Tony Clement: It is not just one province. If it was one province you would be able to say, well that’s unusu- al, but it is structural, no question about it. So I think, look, my own instinct is it is partially the tax points, it is partially the federal government living up to its responsibilities under the Canada Health Act as well. But if it started to do that, perhaps adopting the Romanow formula, then that alleviates a lot of the pressure on the fiscal balance sheets of the provinces. So it is accommodation of the two things plus what we are say- ing, that we have to take a number, that what is the size of government allowing for population growth and GDP growth, what is the size of government. Right now in Canada it is 40 percent, government represents 40 percent of the inflation. I am arguing that that’s too high, that it should be 33 percent and we have to have a target in mind, and then review all of our programs including some things, maybe some sacred cows like the CBC, and deter- mine whether that is part of our core competency as the federal government. I am going to be saying that.
Options: Are you able to shrink the size of government as a percentage of GDP and still provide the needs of peo- ple in health care and other priorities such as defence?
Tony Clement: I am arguing yes, that properly understood, governments properly understood will see those as the priority, but that there are other extraneous things that we should get out of. So that is part of my argument. The second part of your question is, can we still have a tax policy that brings hope and jobs, and opportunity for young people. I would say emphatically, yes. My jump start proposal, which you referred to, the part which is tax-free income for the first $250,000, is based on being a part of a lifetime Income tax regime that would be revenue neutral. What you are doing is you are taking some of your tax advantage and push- ing it into the early years where a young person needs it the most. They are laden with student debt, they are trying to perhaps buy a house, or start a business, or open up their medical practice, get married, start a family, all of those things that we aspire to, and at that moment we choose to start taxing them on anything over $8,000. To me you couldn’t create a more unjust tax system if you tried. So this is about front-end loading the tax breaks, it means that later on in life you won’t have your basic personal allowance, and therefore it becomes a revenue neutral plan over the generation of your…over the genera- tion that you become a tax payer. But by creating a lifetime income tax regime, I think you are more fairly taxing a per- son based on their lifetime earnings rather than any particular year. So I believe that the fairer system is a more competitive system. It definitely creates the right incentives to earn and to be productive, particularly in the early years of your life, and that provides ben- efits that will create some supply side benefits, even though there are people who don’t believe in supply-side benefits, and that is why I am saying even regardless of that, this will be revenue neutral. Even if you look at the system holistically there are supply side benefits where you have got wealth- creating, eager persons in our economy willing to create jobs and opportunities. That creates revenue growth, that creates the kind of GDP growth that we have to be respon- sible for.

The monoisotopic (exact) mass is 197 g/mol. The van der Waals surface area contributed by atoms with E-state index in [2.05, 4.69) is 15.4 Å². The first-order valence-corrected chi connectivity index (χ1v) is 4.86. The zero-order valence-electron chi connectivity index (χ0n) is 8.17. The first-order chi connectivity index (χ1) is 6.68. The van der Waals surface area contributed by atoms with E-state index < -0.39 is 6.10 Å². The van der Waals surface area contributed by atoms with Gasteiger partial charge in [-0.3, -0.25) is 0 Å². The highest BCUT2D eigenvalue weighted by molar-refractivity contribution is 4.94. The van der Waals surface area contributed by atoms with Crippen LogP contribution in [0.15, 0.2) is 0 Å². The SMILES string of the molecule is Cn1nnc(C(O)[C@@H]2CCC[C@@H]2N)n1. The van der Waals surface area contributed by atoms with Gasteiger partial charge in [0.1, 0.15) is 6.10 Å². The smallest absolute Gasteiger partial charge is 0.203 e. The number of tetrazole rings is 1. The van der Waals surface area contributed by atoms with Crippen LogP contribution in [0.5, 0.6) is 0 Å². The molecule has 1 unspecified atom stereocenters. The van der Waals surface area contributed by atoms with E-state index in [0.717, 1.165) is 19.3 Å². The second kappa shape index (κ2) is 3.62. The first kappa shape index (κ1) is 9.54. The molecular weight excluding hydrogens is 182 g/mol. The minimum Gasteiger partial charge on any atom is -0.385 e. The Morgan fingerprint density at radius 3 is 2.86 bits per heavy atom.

Options: There are several hundred billion dollars of unfunded liabilities for the provinces over the next decade, with the greying of the boomer gener- ation. Clearly unless something is done about the VFI the provinces are not going to be able to meet their obli- gations in health care and education.